Laszlo Moholy-Nagy: The New Bauhaus
view the film from 7 - 8:30 pm on January 27, 2022
Join the Discussion After film screening at 8:30 PM
“I do not believe so much in art as in mankind.
Every man reveals himself; much of it is art.
-L M-N, The Little Review, 5, 1929
This film traces the life of Laszlo Moholy-Nagy, one of the most influential artists and teachers of the Modern movement. With a focus on The New Bauhaus, a school M-N started in Chicago in 1937, the film captures the infectious enthusiasm he brought to his work and to his students, and his broad impact on the proliferation of Modernist creativity and design sensibility.
Link to film https://gooddocs.net/apps/downloads/customers/2940654190725/orders/49688430 will enable you to view at 7 - 8:30 on January 27, or ahead of time if that is more convenient.
Please join us for a brief discussion on Zoom https://us02web.zoom.us/j/83655248399?pwd=ZlV4a2g4WTFsVFJPNVBrZ3pWU3lkZz09 after the film screening at 8:30 pm.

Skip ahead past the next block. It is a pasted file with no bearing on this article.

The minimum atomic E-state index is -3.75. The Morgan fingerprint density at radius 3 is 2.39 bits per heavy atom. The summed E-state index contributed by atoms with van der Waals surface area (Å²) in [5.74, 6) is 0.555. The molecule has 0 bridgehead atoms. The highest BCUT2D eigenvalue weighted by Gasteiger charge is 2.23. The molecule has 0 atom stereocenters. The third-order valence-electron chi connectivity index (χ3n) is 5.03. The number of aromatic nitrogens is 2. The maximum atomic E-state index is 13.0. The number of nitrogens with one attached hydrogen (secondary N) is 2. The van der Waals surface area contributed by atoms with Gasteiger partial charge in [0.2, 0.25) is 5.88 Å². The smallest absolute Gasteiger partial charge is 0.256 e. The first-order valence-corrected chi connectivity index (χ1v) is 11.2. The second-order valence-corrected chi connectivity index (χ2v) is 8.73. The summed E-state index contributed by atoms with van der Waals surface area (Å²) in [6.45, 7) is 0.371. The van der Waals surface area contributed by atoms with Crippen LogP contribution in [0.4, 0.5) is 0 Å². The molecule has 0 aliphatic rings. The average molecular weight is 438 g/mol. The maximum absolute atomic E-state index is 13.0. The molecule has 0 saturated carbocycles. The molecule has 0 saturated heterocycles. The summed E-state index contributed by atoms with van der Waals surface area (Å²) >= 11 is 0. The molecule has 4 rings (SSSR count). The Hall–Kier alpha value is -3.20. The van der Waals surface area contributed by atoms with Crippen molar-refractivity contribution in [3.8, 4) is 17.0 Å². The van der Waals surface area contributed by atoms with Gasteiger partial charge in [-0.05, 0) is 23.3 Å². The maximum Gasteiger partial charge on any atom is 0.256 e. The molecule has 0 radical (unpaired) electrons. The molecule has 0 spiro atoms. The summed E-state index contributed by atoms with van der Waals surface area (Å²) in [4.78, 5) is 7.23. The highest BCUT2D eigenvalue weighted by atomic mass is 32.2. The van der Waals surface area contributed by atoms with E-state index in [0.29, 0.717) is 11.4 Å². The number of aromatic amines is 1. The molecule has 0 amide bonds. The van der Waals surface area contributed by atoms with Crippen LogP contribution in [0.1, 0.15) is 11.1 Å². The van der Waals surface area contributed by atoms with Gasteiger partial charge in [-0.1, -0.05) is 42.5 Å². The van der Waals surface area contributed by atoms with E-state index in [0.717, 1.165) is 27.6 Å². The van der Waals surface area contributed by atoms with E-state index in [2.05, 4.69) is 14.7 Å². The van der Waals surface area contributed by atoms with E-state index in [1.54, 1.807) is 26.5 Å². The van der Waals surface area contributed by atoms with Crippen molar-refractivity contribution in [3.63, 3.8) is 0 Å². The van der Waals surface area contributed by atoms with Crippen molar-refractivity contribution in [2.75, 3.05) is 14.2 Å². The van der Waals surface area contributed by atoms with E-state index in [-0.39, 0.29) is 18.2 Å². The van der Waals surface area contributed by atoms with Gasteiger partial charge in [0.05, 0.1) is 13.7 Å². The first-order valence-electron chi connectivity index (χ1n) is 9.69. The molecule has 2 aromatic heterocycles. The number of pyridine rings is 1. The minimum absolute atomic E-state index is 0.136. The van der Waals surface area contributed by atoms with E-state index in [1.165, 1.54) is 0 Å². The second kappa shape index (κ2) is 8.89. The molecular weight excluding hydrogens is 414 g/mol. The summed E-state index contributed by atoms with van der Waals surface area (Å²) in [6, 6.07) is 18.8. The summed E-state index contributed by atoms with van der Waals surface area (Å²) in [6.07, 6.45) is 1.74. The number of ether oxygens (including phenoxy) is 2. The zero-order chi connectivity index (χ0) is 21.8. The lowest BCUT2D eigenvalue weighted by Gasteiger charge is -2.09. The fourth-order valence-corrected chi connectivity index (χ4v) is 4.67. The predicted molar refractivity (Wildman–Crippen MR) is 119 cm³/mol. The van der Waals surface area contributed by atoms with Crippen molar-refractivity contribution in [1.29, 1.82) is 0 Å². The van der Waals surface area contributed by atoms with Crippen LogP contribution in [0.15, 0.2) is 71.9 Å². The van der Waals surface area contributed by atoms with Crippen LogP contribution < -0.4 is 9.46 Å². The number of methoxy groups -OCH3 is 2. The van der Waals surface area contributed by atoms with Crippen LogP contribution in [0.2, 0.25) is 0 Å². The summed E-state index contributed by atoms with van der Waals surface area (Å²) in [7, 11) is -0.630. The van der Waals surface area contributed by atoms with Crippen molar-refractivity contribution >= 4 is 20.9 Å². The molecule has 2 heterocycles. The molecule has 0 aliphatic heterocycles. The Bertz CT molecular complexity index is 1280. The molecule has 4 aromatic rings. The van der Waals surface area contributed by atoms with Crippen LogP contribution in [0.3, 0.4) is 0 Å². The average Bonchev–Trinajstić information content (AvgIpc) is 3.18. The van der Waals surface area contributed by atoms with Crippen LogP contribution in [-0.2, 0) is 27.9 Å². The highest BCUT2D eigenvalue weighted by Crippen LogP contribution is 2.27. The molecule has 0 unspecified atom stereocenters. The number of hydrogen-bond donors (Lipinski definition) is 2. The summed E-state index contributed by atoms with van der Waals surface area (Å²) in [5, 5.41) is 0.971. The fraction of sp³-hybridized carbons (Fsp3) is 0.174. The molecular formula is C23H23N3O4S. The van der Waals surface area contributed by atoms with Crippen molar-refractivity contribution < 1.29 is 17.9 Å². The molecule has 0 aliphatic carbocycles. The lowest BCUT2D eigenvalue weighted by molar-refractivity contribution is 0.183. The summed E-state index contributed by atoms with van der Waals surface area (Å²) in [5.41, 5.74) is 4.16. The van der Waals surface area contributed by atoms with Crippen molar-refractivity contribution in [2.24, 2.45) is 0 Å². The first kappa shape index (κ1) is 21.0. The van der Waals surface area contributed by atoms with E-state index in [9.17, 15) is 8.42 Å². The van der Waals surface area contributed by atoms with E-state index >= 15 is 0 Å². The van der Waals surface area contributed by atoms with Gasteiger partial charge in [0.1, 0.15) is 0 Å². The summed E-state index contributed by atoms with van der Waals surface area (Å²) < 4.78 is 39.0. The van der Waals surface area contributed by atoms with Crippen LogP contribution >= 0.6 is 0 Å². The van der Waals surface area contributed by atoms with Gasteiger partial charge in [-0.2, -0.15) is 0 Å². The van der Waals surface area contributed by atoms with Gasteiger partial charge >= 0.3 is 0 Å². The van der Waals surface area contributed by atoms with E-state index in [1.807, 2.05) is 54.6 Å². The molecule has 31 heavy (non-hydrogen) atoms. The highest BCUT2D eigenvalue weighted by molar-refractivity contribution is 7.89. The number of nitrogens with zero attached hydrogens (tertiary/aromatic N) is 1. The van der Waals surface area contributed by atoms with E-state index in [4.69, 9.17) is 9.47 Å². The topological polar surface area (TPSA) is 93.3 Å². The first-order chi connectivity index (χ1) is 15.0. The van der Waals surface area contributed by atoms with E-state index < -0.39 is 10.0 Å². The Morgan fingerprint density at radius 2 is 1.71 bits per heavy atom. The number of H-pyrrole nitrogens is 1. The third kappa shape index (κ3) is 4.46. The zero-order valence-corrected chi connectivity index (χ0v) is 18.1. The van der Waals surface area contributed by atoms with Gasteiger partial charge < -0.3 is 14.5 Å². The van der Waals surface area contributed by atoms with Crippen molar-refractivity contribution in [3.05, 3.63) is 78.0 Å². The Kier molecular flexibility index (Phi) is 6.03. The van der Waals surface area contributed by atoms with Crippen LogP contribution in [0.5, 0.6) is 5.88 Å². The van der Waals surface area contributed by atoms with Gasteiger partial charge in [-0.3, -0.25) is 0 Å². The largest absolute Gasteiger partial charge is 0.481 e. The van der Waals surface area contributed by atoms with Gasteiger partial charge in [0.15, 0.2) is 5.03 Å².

With us will be Susan Arthur Whitson who will provide some remarks and participate for Q&A. Susan has taught photography at the university level (SVA in NYC, The University of the Arts, Philadelphia) and has developed her own photographic oeuvre. Susan will share her impressions of M-N’s impact on the world, and the greater community of artists, with a focus on his contributions to the world of photography. Susan’s observations help to situate MN’s influence in the context of the larger evolving continuum of the photographic medium, and its relationships with other creative expression.
Susan has been involved with the arts and particularly photography throughout her career, in various roles at:
- MIT Council for the Arts
- Leading Galleries in NYC
- Robert Miller, representing Robert Mapplethorpe, Diane Arbus, etc.
- Houk Friedman, representing Moholy-Nagy and other modernists, as well as contemporary artists such as Sally Mann. The show : Non-objective Photography featuring M-N was presented during her tenure.
- Edwynn Houk Gallery, representing Lynn Davis, Sally Mann, Dorothea Lange